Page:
Short-term interference in learning ballistic motor tasks: Refining the notion of specificity

Keywords: retrograde interference



Learning of an isometric ballistic force task (BT) can be impaired if it is followed by the learning of a visuomotor accuracy task (VMT) involving isometric contractions of the same muscles (Lundbye-Jensen et al., 2011). This phenomenon, known as retrograde interference, is thought to occur because the memory trace created after learning the BT is affected by the activation of similar neural circuits involved in the VMT (Lundbye-Jensen et al., 2011). However, it remains unclear how the contraction type involved in the two motor tasks influences potential interference effects. The aim of this study was therefore to compare the influence of a VMT involving dynamic position control or isometric force control on short-term retrograde interference in a previously learned isometric BT involving the same muscles.


45 participants were randomly assigned to one of 3 groups. Participants started by learning an isometric BT involving the wrist flexors of the non-dominant hand. Participants in the first two groups then learned a VMT involving dynamic (VMTDynamic group) or isometric (VMTIsometric group) contractions of the same muscles, while participants in the third group took a break (control group). Finally, participants completed the BT retention test. Each BT training consisted of 35 trials in which participants were asked to achieve the highest rate of force development (RFDmax). The VMT training consisted of 50 trials in which participants were asked to follow a curve with a cursor. Position of the cursor was linked to the wrist flexion/extension angle (VMTDynamic) or the isometric force produced (VMTIsometric). Interference was quantified by comparing RFDmax between the end of the initial training (POST) and the start of the retention test (RET).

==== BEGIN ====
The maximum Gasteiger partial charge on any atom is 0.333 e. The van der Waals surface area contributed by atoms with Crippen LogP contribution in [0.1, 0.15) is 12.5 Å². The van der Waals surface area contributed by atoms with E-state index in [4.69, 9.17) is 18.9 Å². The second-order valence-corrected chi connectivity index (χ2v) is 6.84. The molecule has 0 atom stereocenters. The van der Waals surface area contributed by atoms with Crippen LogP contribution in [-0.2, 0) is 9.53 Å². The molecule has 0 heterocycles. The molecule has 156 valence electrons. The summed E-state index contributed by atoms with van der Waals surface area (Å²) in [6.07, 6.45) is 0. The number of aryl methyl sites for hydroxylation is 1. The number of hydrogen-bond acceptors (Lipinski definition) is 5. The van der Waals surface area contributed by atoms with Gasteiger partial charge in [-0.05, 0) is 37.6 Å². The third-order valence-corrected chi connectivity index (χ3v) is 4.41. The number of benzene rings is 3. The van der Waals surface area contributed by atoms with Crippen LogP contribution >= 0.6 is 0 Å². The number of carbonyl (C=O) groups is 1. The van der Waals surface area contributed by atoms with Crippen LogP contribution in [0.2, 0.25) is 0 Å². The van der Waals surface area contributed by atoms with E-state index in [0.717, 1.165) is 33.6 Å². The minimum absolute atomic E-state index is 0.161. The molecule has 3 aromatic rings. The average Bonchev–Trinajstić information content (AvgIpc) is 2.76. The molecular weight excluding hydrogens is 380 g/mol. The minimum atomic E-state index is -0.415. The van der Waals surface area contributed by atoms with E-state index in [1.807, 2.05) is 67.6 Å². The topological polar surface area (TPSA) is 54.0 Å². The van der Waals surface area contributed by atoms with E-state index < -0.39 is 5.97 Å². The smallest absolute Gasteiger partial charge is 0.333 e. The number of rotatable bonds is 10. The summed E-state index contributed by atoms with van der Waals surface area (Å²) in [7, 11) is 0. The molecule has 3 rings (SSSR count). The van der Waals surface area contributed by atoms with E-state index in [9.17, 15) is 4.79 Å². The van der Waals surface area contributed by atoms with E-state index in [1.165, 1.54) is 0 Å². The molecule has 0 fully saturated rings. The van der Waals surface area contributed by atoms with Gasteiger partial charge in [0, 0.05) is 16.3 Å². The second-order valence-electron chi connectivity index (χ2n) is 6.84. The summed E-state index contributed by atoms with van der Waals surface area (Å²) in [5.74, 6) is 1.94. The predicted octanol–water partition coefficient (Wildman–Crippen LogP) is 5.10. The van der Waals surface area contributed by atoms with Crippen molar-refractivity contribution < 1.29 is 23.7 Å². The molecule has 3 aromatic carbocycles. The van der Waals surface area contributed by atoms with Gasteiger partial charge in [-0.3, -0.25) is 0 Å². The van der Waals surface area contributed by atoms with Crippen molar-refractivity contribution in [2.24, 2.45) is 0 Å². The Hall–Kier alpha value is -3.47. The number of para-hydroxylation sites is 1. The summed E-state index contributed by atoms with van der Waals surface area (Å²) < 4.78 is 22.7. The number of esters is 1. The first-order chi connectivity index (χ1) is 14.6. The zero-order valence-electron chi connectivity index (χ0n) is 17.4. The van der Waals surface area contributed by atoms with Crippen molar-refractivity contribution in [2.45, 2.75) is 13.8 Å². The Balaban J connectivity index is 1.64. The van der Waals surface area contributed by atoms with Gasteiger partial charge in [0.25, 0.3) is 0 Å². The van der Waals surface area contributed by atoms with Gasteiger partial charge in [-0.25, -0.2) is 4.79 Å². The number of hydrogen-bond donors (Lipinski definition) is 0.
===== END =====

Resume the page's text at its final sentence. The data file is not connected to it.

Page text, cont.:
A mixed design ANOVA revealed a significant interaction effect (F(2, 40) = 3.87, p = 0.029). Post hoc corrected paired t-tests showed a significant decrease in RFDmax for the VMTIsometric group between POST (2,524 ± 1,144 N/s) and RET (1,960 ± 921 N/s). In contrast, performance of the other two groups did not change (VMTDynamic group: 2,679 ± 1,321 vs. 2,499 ± 1,278 N/s; control group: 2,489 ± 1,005 vs. 2,334 ± 1,013 N/s).


Interference was only observed in the VMTIsometric group, suggesting that the same type of contraction must be involved in the VMT and BT for short-term retrograde interference to occur. It is known that the neural control of isometric contractions is different from dynamic contractions (Duchateau & Enoka, 2016). It can therefore be speculated that the resulting reduction in neural competition between the motor tasks was sufficient to prevent interference in the VMTDynamic group. In conclusion, for retrograde interference to occur, not only must the same muscles be involved in both motor tasks, but they must also perform the same type of contraction.


Duchateau, J., & Enoka, R. M. (2016). Neural control of lengthening contractions. Journal of Experimental Biology, 219(2), 197-204.

Lundbye-Jensen, J., Petersen, T. H., Rothwell, J. C., & Nielsen, J. B. (2011). Interference in ballistic motor learning: specificity and role of sensory error signals. PloS One, 6(3), Article e17451.

How to Cite
Bugnon, M., Ruffieux, J., & Taube, W. (2024). Short-term interference in learning ballistic motor tasks: Refining the notion of specificity. Current Issues in Sport Science (CISS), 9(2), 034.